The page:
Advertising on Facebook has been a mixed bag, with the site only recently starting to find a way to capitalize on its 900 million users. The last thing Facebook needs, then, is to be accused of inflating its numbers. If brands begin to suspect that the activity is not genuine, it will start to hit Facebook in the wallet.
To appease these fears, Facebook is going to start going after illegitimate and fraudulent Likes, the company said Friday, on its official blog.
Likes are a way for Facebook to demonstrate that its users are actively engaged with the site. Brands use Likes to connect directly with users, giving its fans updates, coupons and news about the company. Therefore, a brand wants to know that they are actually talking to real people. If the numbers are being artificially inflated, then they will be selling themselves to nobody.
While Facebook says that they always protect against these types of “threats,” the new system specifically targets “those Likes gained by malware, compromised accounts, deceived users, or purchased bulk Likes.”
Despite the heavy push toward weeding out these counterfeit Likes, the site says that less than 1% of the Likes on any page are likely to actually be removed.
“A Like that doesn't come from someone truly interested in connecting with a Page benefits no one,” Facebook said.
“Real identity, for both users and brands on Facebook, is important to not only Facebook’s mission of helping the world share, but also the need for people and customers to authentically connect to the Pages they care about.”
Keeping up credibility
Going after this type of fraud will no doubt take money and man power. But Facebook has much to fear, and lose, if rampant fraud on its site becomes a major problem.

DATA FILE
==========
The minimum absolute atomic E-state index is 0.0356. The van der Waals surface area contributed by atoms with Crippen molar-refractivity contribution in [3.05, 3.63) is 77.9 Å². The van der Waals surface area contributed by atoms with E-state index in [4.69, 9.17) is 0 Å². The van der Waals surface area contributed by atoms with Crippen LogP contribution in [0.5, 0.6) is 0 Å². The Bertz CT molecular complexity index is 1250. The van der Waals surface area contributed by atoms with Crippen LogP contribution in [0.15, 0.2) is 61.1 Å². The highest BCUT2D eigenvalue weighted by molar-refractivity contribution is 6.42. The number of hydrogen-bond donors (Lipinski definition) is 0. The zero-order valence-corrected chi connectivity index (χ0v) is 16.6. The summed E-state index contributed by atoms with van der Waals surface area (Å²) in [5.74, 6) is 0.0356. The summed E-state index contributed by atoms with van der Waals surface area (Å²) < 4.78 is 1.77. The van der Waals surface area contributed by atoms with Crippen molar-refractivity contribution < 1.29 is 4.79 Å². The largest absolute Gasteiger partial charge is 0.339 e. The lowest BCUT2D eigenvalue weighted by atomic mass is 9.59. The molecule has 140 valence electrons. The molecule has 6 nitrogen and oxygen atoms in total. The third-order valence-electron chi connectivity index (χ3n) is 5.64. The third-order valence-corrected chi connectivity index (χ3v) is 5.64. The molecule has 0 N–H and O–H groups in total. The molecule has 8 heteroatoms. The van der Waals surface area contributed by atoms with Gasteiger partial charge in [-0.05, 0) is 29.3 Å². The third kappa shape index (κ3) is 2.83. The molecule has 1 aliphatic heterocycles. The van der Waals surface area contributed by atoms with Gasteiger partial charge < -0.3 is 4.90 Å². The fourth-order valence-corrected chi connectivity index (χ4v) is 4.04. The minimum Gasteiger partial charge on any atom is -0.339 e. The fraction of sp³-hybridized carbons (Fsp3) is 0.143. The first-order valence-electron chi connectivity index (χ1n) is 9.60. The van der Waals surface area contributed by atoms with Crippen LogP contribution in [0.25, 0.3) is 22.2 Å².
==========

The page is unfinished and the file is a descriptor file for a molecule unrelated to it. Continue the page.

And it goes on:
Since Facebook relies so heavily on advertising dollars as a major source of revenue, it can hardly afford to gain a reputation for having inflated numbers, driven by dubious accounts. Facebook has had major trouble figuring out a way to effectively push advertisements to begin with, and this would only make the problem worse.
Advertising accounted for $872 million of its $1.058 billion revenue in the first quarter of 2012, but a study by Greenlight in March found that only 3% of those surveyed said they regularly clicked on Facebook’s advertisements, while 44% said they never clicked.
Ads on Facebook have been so ineffective that General Motors pulled $10 million in advertising off of the website in May, right before the company went public.
How rampant is Facebook fraud?
Last month, an experiment, conducted by BBC technology correspondent Rory Cellan-Jones, involved the setting up of a page for a fictitious UK company called 'VirtualBagel Ltd' and the purchase of a Facebook ad.
Even though the company page included very little information and visuals, the page (created on July 4) amassed around 3,000 likes in just four days but the people liking this nonexistent UK company were primarily from Egypt, the Philippines and Indonesia.
Fake profiles and Likes are often a way to get spam and malware spread -- by liking someone's page and then attempting to friend them.
Earlier this month, a report surfaced that 8.7 percent, or 83.09 million Facebook accounts are actually fake.
By cracking down on fraud Facebook will endear itself to brands that it needs to continue selling ads in the future, by making them feel more secure that they are not wasting time and resources by trying to sell their products on Facebook.
“These improvements to our site integrity systems benefit both users and brands alike,” Facebook said.
“This improvement will allow Pages to produce ever more relevant and interesting content, and brands will see an increase in the true engagement around their content.”
Facebook stock was down 5.4% in trading on Friday, hitting a new low of $18.06. The stock is now down over 50% from its IPO price.
(Image source: allfacebook.com)